Yeats considered Donne a great poet. Yet Donne was Yeats' master, and his greatness depends on no one's claims. To read Donne's verse is to be alive. Scholar, pastor, lover—his many personae frequently surface, and frequently render the reader speechless with their profundity and beauty.
Donne's poems are visceral, accurate, intensely personal, divorced from artifice. When he says to his mistress "O, my America, my Newfoundland!" we almost squirm at the intimacy of it; and when he says to the Creator "Batter my heart, three person'd God" we yearn with him for spiritual renewal and realization.
Donne manages to capture man's true state, both our physicality and spirituality. In the depths of lust his lines are earthy, vigorous; when reflecting on his own sinfulness they are anguished; and the poems about God are fearful, worshipful, mysterious. As a metaphysical poet, he was concerned not just with the beauty of poetry, but with its capacity to reflect and comment on existence. That he never becomes tawdry or baldly didactic is testament to his brilliance.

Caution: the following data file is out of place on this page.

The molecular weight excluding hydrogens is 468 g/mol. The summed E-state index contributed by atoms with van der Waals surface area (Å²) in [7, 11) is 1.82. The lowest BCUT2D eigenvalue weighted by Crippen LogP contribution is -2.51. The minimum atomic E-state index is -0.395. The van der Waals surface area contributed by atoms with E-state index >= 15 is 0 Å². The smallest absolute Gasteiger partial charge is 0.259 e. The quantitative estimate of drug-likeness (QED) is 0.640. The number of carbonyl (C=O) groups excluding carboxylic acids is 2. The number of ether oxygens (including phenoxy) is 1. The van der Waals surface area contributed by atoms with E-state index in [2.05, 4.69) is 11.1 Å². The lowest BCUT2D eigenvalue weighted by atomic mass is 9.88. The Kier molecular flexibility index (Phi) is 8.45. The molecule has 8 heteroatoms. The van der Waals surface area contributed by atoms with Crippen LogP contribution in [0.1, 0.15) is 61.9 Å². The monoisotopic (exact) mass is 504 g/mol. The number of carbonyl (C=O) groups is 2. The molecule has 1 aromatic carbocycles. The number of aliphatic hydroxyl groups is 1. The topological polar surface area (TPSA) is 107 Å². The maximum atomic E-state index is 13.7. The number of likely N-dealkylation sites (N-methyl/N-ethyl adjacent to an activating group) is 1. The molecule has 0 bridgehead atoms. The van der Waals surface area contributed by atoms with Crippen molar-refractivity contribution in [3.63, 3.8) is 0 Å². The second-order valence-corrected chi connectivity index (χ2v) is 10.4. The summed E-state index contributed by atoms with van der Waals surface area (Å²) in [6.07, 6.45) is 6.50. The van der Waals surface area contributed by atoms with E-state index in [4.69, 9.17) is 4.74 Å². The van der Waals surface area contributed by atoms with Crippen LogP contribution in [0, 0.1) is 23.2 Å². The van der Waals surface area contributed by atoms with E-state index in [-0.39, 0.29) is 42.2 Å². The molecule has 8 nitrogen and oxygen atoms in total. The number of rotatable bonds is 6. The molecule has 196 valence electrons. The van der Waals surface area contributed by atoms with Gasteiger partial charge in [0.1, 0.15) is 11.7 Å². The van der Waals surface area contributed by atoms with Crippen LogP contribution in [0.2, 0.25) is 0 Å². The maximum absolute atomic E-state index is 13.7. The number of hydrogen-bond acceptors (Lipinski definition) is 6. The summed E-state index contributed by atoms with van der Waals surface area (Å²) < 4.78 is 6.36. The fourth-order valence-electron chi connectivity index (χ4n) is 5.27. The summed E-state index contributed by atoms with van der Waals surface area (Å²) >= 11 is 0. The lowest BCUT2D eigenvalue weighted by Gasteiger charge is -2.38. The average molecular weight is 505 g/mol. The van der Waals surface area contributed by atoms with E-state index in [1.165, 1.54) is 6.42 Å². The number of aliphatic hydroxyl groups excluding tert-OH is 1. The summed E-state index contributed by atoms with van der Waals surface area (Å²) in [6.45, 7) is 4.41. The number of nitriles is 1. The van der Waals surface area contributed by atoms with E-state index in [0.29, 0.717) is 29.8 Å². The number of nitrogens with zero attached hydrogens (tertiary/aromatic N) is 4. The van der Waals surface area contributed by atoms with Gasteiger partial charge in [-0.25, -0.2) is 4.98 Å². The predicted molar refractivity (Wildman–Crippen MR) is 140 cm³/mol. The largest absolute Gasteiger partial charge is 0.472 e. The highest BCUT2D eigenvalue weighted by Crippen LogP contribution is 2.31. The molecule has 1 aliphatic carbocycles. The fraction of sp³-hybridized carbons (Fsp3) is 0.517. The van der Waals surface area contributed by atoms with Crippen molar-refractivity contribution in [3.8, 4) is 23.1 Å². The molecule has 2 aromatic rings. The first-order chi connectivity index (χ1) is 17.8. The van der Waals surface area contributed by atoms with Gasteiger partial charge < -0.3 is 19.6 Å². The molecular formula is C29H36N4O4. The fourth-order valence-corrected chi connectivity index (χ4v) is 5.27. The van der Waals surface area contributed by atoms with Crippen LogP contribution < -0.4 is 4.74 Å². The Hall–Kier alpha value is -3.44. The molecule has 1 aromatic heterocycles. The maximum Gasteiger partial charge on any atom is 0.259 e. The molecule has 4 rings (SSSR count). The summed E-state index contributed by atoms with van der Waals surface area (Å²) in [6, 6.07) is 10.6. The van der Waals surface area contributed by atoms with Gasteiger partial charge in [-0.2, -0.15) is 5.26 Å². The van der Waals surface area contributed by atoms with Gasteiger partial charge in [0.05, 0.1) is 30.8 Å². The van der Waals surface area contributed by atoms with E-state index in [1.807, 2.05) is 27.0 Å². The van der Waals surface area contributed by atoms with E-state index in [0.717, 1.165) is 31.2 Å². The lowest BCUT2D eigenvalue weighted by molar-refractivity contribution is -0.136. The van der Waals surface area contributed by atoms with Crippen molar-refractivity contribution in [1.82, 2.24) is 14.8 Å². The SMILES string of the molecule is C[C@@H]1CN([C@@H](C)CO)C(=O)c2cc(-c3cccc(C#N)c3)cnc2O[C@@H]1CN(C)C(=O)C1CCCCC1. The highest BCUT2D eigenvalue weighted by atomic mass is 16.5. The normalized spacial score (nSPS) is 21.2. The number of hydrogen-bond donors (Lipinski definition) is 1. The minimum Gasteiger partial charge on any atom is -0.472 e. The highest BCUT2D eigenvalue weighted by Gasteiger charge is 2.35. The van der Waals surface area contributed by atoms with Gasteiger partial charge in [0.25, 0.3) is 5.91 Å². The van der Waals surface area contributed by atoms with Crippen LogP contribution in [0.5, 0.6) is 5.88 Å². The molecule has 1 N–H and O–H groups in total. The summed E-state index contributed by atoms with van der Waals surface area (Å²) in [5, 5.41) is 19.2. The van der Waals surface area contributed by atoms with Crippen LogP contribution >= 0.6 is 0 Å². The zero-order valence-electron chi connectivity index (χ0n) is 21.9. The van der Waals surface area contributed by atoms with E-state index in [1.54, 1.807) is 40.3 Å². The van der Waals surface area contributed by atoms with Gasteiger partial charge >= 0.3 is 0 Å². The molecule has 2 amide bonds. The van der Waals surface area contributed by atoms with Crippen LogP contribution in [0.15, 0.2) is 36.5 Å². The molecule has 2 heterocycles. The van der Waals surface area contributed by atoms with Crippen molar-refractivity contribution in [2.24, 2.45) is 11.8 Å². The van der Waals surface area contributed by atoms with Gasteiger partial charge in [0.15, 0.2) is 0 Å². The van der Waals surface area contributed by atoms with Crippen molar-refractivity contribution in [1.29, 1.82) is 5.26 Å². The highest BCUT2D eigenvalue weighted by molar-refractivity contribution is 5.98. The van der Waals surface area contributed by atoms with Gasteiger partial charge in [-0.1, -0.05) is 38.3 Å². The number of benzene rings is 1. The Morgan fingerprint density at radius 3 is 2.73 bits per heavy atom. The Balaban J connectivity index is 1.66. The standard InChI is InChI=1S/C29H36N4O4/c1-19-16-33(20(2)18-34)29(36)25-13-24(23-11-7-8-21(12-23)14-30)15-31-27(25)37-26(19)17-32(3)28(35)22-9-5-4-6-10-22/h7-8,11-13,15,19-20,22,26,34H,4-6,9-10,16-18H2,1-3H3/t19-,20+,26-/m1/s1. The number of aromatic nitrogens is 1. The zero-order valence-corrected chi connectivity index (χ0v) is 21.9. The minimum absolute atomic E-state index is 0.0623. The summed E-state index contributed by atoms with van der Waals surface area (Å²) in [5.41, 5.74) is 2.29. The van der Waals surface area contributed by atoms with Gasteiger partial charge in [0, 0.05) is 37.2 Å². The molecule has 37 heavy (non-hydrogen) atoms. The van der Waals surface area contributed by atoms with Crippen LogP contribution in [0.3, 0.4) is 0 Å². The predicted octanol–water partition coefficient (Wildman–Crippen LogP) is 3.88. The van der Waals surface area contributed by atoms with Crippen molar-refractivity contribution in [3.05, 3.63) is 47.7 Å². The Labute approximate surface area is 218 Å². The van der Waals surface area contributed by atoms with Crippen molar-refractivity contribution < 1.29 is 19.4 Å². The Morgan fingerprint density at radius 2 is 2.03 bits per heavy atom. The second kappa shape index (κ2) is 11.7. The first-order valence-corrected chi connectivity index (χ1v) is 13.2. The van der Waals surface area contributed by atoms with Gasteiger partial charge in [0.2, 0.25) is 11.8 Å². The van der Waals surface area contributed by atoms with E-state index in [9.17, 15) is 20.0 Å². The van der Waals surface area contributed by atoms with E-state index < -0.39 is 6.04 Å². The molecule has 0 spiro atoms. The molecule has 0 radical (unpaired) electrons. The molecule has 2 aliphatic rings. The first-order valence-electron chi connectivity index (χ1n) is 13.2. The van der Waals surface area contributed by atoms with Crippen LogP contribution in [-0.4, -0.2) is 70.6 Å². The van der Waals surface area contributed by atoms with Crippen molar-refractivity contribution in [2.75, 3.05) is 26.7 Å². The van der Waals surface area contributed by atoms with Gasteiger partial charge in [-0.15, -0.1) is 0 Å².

Some people read Donne in place of devotions, but you could just as easily read him for the opposite effect. Before he was a devout Protestant minister, he was a womanizing profligate, and both identities emerge in the poems. Hymns to the flesh and hymns to the Divine stand together, each end of the human experience brought to adroit synthesis by a man preoccupied with death, love, sex and God. It wasn't until the 20th century that Donne's genius became fully appreciated—since then he has generally been heralded as one of, if not the greatest English poet of all time.